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Read Aloud Thursday


I’m starting off this week’s Read Aloud Thursday with what I consider a real dark horse candidate:  Rikki Tikki Tavi.  I never expected my girls to like this book, perhaps because I’ve never been a particular fan of Rudyard Kipling myself, excepting a successful recitation of “If” way back in the ninth grade.  I checked it out simply because I knew that Jerry Pinkney’s illustrations never disappoint.   My girls obviously agree since we have read this rather lengthy (for a picture book) adaptation no fewer than three or four times since we’ve had it from the library.  It turns out that not only does Pinkney paint a pretty picture with watercolors, he also communicates this old tale convincingly to a young audience.  (I also think it has something to do with my girls’  intensely human, albeit morbid, fascination with snakes.)  This story of the brave little mongoose that saves the lives of his human family is just exciting enough for my girls.  My hope is that exposure to these adaptations will leave them open to hearing or reading more when they’re a little older, which has happened before

This week’s Read Aloud Thursday finds me going from one extreme to the other; Kipling’s Rikki Tikki Tavi is best suited for children at least old enough to handle some intense scenes courtesy of Mother Nature; the next two books are gentle enough for the youngest of listenersRabbit Ears by Amber Stewart is the sweet story of a bunny named Hopscotch who knows what he likes:  his lovey, Rabbity; building towers; chocolate cake.  He also knows what he doesn’t like:  lumpy pudding and losing Rabbity just before bedtime.  The thing at the top of his list, though, even above having cold wet paws,  is this:  having his ears washed.  This lovingly didactic tale is all about how important a role model can be in the life of a young child.  Laura Rankin‘s bright illustrations are the perfect complement to this absolutely charming (and potentially helpful–if only we’d read it back then) story.

I think Diana Hendry‘s The Very Noisy Night was the most fun of all of this week’s selections.  In this story, Little Mouse can’t sleep because he hears all manner of strange and creepy noises.  It follows that Big Mouse can’t sleep because Little Mouse won’t let him.  (Can I get an amen from any of the parents out there?)  Big Mouse patiently endures Little Mouse’s questions and investigates each and every unidentified noise.  When Big Mouse has finally adequately assuaged Little Mouse’s fear, Little Mouse can’t sleep because of Big Mouse’s snoring!  (Are there any more amens?)  In the end Big Mouse gives up and finally lets Little Mouse join him in bed.  My girls giggle every time we turn the last page to see two cute, exhausted mice sprawled out asleep (with the covers thrown off) after the alarm clock rings.  Jane Chapman‘s illustrations are what make this book so charming to me.  The bedroom of the little mice is full of fun details:  a spool for a nightstand; a birthday candle for a lamp; a playing card for a bed headboard; etc.  The colors are bright and vibrant and the flyleaves are illustrated with a cheery patchwork quilt design.   This one is a not-to-be missed bedtime story!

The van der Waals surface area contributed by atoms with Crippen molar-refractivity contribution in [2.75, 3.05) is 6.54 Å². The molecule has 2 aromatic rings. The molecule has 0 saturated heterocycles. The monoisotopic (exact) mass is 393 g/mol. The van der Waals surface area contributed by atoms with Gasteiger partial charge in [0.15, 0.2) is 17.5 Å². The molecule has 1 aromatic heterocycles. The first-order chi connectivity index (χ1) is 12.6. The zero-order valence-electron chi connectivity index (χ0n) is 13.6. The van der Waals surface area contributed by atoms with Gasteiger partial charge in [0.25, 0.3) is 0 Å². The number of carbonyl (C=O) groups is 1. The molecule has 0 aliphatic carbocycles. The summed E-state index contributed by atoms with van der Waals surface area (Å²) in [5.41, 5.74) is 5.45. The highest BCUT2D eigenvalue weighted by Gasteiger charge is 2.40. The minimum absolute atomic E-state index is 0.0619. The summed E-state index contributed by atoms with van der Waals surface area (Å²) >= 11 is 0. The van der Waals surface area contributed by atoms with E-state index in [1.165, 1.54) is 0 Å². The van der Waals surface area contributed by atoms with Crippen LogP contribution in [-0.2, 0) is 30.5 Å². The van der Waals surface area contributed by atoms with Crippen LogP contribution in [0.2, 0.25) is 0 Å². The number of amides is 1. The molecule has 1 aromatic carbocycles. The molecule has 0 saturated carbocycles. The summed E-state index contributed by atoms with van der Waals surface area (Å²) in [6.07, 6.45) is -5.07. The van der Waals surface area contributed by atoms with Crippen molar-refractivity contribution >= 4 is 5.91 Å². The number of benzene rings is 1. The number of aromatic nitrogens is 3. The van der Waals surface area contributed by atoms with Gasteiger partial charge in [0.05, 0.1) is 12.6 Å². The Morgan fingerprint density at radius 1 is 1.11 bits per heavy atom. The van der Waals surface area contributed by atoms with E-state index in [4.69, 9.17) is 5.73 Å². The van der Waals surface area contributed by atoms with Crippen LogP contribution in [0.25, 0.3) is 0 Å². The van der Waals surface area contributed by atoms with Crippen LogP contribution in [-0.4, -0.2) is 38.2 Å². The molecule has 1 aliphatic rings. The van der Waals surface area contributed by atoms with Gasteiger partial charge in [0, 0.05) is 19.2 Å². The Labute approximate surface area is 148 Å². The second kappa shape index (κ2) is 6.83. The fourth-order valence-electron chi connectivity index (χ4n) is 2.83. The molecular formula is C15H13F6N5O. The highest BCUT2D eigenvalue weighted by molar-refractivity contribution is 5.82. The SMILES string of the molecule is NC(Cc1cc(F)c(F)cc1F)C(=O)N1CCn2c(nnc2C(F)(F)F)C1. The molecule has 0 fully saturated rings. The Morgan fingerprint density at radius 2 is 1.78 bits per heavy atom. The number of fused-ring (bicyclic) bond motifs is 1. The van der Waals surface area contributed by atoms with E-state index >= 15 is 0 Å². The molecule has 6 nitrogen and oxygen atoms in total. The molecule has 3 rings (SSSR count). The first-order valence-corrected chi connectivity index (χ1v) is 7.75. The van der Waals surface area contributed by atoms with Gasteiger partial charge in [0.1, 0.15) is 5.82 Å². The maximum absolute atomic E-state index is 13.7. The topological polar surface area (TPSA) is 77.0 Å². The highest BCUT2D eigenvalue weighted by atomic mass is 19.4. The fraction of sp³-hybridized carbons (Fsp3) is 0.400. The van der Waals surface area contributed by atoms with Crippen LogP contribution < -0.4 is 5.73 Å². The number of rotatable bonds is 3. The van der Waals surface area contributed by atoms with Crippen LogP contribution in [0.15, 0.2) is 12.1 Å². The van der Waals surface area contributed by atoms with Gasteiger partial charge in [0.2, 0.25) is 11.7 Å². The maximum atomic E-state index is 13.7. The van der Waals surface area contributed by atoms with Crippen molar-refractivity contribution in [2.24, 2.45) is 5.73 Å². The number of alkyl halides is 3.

What read-alouds have captured you family’s attention?  Leave me a comment or a blog link! 

Have a happy Read Aloud Thursday!


6 Responses

  1. I’m not a huge Kipling fan either. However, I do like SAYING the words: Rikki Tikki Tavi. =D It’s just fun!

    The Very Noisy Night sounds like a cute little book. I think I shall remember this for when brother arrives.=) haha!

  2. P.S. Oh yes! Here’s my link for the week:


    Books based on silly songs.

  3. I’ve tried the ‘Just So Stories’ several times now, and I share your lukewarm estimation of Kipling! Maybe this book would be worth a try.

    Between swimming lessons and VBS this week, we’re not doing very well in the read-aloud category around here…..

    • Ah, so that would explain your absence from bloggy world, huh? Real life intrudes. . . 🙂

      My girls truly were fascinated by Rikki Tikki Tavi. Who knew?

  4. […] that we have no idea that they’ll actually like? (Actually, one would think I’d be used to that by now.)  I picked up Below by Nina Crews because I thought it looked like a fun concept book.  Despite […]

  5. […] any gaps.  Third, well, it’s by Jerry Pinkney–need I say more?  (We’ve enjoyed his work before.)  Fourth, it isn’t truly, completely wordless–there are lots of onomatopoeic animal […]

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